It seems reasonable enough that police shouldn’t be allowed to drag-race down the road, endangering the public simply to write tickets. The problem then becomes: Quis custodiet ipsos custodes? Who will watch the watchers? How can police be prevented from endangering the public? In the long run, an OnStar-style system of GPS-based speed management could be used to ensure that police (and, come to think of it, any other person who suckles from the teat of public employment) adhere to the speed limit at all times. This is the only fair system. While I’m sure that we all like the idea of police rushing at triple digit-speeds to save us from a home invasion, that implies that the lives of crime victims are somehow more valuable than the lives being risked by police who operate vehicles at a speed beyond their capacities. If a policeman kills innocent kids through negligent speed, does the fact that he is rushing to respond to a break-in bring those kids back to life?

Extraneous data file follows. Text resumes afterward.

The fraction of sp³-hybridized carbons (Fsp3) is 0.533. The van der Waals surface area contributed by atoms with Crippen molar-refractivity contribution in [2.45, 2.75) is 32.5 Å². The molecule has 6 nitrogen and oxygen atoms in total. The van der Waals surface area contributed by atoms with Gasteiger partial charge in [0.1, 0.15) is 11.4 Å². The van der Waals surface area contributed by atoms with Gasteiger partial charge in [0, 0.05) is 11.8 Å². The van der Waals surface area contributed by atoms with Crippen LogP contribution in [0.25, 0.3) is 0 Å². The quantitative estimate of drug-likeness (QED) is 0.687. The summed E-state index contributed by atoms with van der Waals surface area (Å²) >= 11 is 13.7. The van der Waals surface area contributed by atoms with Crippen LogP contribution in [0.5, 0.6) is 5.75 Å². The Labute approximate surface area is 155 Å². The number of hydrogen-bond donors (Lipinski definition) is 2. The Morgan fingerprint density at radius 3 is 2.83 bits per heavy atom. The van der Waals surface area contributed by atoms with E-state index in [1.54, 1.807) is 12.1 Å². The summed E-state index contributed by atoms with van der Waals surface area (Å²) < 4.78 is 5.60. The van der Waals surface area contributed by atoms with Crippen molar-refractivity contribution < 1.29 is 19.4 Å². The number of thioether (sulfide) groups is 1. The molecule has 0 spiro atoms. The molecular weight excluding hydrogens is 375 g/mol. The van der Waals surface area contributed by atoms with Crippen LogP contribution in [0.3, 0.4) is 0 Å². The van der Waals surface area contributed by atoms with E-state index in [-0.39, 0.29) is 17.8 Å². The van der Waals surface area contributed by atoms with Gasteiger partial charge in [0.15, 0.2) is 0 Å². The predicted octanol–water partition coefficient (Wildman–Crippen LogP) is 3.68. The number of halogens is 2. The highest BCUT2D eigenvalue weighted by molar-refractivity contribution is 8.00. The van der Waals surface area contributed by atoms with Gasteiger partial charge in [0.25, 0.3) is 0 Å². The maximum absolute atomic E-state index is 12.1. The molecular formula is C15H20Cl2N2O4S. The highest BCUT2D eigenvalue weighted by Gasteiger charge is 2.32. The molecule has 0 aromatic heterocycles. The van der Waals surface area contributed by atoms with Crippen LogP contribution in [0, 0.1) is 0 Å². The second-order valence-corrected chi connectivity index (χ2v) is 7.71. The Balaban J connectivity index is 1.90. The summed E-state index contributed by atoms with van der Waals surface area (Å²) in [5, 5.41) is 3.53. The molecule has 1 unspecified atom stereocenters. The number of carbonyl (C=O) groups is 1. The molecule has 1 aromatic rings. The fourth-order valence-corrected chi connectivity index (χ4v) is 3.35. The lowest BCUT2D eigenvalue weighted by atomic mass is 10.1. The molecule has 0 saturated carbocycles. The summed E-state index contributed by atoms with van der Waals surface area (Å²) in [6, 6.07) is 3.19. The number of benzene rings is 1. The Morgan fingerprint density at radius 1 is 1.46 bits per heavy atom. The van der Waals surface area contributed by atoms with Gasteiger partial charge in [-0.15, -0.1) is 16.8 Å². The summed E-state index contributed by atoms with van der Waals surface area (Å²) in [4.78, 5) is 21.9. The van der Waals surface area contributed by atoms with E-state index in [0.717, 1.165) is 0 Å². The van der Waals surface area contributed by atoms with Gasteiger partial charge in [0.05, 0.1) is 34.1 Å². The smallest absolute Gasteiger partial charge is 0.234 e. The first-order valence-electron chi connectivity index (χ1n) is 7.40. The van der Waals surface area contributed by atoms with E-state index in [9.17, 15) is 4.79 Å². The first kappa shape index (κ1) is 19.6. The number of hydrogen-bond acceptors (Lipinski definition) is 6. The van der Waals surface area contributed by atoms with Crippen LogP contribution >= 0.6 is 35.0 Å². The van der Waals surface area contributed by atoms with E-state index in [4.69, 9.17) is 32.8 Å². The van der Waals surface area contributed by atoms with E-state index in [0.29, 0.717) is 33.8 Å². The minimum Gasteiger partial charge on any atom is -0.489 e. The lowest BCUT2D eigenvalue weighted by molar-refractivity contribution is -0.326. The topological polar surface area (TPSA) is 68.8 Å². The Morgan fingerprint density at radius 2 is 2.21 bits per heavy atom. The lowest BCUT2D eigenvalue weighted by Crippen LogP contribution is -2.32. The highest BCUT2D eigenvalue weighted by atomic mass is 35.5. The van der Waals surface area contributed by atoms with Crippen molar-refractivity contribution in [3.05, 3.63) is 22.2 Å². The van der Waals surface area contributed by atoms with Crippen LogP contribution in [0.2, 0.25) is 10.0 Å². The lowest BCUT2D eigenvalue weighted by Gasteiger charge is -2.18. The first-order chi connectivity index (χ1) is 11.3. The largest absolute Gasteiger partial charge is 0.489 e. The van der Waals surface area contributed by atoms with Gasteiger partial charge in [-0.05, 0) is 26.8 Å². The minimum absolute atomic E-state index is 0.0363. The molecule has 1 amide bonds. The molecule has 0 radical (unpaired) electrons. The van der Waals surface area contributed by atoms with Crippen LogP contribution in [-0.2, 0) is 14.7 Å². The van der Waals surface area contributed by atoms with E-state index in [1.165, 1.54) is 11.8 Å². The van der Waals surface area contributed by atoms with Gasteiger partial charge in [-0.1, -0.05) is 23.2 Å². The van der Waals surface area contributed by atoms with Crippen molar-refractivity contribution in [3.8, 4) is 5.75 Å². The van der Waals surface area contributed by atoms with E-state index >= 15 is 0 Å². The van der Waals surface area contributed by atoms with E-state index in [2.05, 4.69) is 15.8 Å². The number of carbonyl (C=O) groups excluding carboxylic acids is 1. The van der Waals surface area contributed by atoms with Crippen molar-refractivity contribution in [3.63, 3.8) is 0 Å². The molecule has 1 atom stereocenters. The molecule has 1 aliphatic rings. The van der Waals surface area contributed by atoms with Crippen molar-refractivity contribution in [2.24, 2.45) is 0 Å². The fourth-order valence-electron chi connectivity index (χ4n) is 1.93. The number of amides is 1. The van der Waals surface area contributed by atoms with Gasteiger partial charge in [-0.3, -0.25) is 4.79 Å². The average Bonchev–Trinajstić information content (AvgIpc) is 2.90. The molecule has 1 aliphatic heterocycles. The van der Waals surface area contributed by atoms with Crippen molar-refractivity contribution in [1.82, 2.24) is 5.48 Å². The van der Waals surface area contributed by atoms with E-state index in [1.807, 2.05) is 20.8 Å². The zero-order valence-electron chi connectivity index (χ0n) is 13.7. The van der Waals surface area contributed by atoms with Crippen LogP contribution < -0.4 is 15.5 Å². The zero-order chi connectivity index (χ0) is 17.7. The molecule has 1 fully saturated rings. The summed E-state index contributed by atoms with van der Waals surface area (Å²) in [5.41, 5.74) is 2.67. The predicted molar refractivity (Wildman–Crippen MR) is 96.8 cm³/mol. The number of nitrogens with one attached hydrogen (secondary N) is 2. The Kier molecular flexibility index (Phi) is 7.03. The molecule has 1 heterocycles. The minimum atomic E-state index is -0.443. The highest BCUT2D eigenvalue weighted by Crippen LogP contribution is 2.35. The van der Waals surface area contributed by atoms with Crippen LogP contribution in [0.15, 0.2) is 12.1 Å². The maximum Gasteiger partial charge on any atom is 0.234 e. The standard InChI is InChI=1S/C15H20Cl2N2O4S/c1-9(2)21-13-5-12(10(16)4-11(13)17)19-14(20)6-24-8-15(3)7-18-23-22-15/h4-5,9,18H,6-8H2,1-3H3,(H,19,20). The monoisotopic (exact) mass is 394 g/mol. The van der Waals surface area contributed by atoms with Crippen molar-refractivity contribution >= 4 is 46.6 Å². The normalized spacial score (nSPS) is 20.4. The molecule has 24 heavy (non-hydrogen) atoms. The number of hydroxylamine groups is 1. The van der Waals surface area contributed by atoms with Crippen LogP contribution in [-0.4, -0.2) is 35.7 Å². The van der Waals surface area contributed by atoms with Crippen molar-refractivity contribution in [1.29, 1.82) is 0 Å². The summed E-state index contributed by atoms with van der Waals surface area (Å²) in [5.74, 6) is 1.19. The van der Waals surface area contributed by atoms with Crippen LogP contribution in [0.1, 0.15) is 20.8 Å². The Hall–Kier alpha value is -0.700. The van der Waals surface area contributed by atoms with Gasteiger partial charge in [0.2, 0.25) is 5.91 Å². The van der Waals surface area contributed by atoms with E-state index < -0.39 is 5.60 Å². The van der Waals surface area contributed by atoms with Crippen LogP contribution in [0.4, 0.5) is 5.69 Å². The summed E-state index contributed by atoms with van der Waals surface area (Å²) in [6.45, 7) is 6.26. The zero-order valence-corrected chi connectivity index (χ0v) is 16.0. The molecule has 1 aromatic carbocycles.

While we are waiting for a perfect, nationwide-capable GPS speed-enforcement mechanism to arrive, action can still be taken to save thousands of lives every decade. It’s this simple: an electronic speed governor can be installed on every cop car. The maximum speed should be set to the limit chosen by that state for two-lane highways. Simple as that. For most states, that limit is fifty-five miles per hour.
As fate would have it, a few months prior to the Milford crash, the Connecticut State Senator for Milford had opined that a broad increase in requirements and penalties for teenaged drivers would be justified “if it saves one life.” I don’t know if changing the curfew for teen drivers from midnight to eleven p.m. will save any lives, but I’m pretty sure that governing the Milford Police’s cruisers to fifty-five would have saved two lives. Those lives have names: Ashlie Krakowski and David Servin.